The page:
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Stress Rest and Create

By Bonnie Markham LMSW September 2022

The world has been changing fast and it is hard to keep up. When COVID started, it exposed long forgotten and new challenges. Fear of the unknown and isolation created an increase in depression and anxiety among other things. The World Health Organizations reports in the year 2020 alone anxiety increased by 25%. This increase put a strain on the existing mental health system. There simply were not enough providers to serve the surge in people needing therapy.

An article published March 2022 by Counseling Today addressed counselor burnout due to the pandemic. Interestingly enough, the burnout rate of counselors was roughly the same as before the pandemic. The author attributed this to counselors showing more compassion and resiliency. But the article also discussed a higher level of counselor fatigue due to going home to face the same concerns as their clients.

I experienced COVID in a very real way, almost losing my life in July 2022. This experience gave me insight on how fragile our lives really are. My resiliency was in the strength it took me to fight my way back every day. Medical science said I was going to die, but through countless prayers, my stubbornness to stay on this earth, and hard work I am still here.

I believe in investing in people, meeting them where they are, supporting them as they take the next step towards healing. I hear their stories of determination to make change, to move towards good mental health. As a society we have to learn to relax, unplug, and play more. This can be challenging as prices for essentials continue to increase; but if we don’t recharge our batteries our physical and mental health will continue to deteriorate. This can leave us hollow, a shell of who we once were. Our stress levels continue to climb until we can’t hold our fragile shell together. Then the smallest situations can cause us to crack; exploding emotions, or shutting down. We have to learn to cope. Coping skills come in many forms; take a walk, notice the sights, sounds, and smells of the outside, touch the leaves, sip cold water, concentrating on being instead of doing.

I love to use creative arts to distract myself from the worries of the day. I usually have a project, or three, out in easy sight. When I need a break, I pick up my paintbrush, my chalks, my pencil and doodle away. Music is also a way of taking a break, it doesn’t take long to listen to a song. I often choose songs that are upbeat and catchy. Music is powerful and if I listen to a song that takes me back to a sad situation it does not always help me cope. I have ventured to oldies such as big band, and jazz; or I may put worship music in the background while I am working. It doesn’t matter as long as it works for you; stop and take a break.

Travis Bradley, an author who works for Quartz referenced a study done by the Draugiem Group where they digitally tracked the work habits of employees. Bradley wrote there is a work rhythm that is most productive. They found employees that worked 52 minutes then took a 17-minute break were the most productive. The employees that kept working and skipped breaks were the least productive. Science tells us to take a break! Bradley also explained that not breaks are the same. You have to walk away from your computer. Taking a walk is one of the best ways to take a break. If that is not an option, talk to a coworker for a few minutes, read for pleasure; YouTube videos don’t count. Checking your emails or returning phone calls is not a break! That is still work!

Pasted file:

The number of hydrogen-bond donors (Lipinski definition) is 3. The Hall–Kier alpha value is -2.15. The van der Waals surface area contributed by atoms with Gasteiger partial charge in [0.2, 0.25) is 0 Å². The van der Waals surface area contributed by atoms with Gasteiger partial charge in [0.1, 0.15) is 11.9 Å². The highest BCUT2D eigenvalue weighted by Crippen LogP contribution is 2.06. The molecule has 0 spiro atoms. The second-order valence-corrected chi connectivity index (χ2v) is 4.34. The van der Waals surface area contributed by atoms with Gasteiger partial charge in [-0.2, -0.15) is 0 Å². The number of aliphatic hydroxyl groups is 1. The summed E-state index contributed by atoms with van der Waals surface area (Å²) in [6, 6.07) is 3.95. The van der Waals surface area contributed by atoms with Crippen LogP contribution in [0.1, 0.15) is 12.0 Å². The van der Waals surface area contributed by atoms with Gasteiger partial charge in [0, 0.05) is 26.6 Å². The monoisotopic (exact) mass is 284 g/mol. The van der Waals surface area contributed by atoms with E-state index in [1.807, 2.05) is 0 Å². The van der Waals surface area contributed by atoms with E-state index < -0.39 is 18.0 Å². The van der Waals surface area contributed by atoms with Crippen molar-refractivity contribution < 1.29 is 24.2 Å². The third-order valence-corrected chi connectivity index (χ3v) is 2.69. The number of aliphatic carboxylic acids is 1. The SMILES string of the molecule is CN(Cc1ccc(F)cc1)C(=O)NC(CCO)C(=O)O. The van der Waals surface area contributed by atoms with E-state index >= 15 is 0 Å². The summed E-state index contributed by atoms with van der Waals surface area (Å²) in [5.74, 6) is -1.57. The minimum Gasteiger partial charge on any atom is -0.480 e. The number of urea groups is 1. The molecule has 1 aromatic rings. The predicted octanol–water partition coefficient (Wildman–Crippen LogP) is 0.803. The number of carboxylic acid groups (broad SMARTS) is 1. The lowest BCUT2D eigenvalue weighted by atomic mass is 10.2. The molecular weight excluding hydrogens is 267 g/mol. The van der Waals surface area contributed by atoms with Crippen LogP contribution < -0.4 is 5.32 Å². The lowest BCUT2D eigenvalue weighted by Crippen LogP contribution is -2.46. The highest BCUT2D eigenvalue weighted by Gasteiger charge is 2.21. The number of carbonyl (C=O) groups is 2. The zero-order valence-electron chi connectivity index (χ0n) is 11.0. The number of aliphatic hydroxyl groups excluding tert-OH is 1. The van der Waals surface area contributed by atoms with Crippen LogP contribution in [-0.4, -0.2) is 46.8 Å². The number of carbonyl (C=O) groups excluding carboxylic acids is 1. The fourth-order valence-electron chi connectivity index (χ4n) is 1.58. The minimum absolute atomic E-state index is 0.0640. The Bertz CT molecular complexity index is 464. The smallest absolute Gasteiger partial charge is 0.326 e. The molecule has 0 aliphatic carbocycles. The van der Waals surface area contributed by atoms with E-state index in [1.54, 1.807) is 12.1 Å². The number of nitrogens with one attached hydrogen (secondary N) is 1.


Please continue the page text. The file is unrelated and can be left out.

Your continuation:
We can always find excuses not to rest, relax, or take a break. Remember we can only sprint short term. In the long run we have to pace ourselves, this is relevant for our mental health as well. I have been guilty of working through the weekend to do notes, research, and prepare for next week's clients. I learned by coming to the brink of death, I can’t invest in anyone if my own batteries aren’t charged.

One of my personal favorite ways to recharge is watching my grandkids; exploring, making me mud pies, telling me about their day, calling me to ask for advice. Spending time with people I love, who in turn love me is not something I can put off until I “have time.” I use creative arts, like painting, not for the goal of finishing a piece but for the joy of painting. I throw off restraint, leave pictures unfinished, and go back to them later. I paint over it with my fingers. It is about creating, not having a finished piece of work. This is how I continue to progress. I am not finished yet. I am growing each day by giving myself the strength to face the next day. I encourage each one of us to honor our mental health by taking those breaks, pray or meditate, look up from work, pursue a hobby you are passionate about, just breathe, relax, and if you feel like it, maybe put your fingers in some paint.

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She provides outstanding telehealth services in Arkansas and Idaho.

Recent testimonials for Bonnie:

  • AS Bonnie is very good with my daughter and getting her out of her shell. She has more confidence and skills for coping with her anxiety since starting with Bonnie.

  • WS Bonnie allowed me to feel safe and not judged no matter what I was having to talk about.



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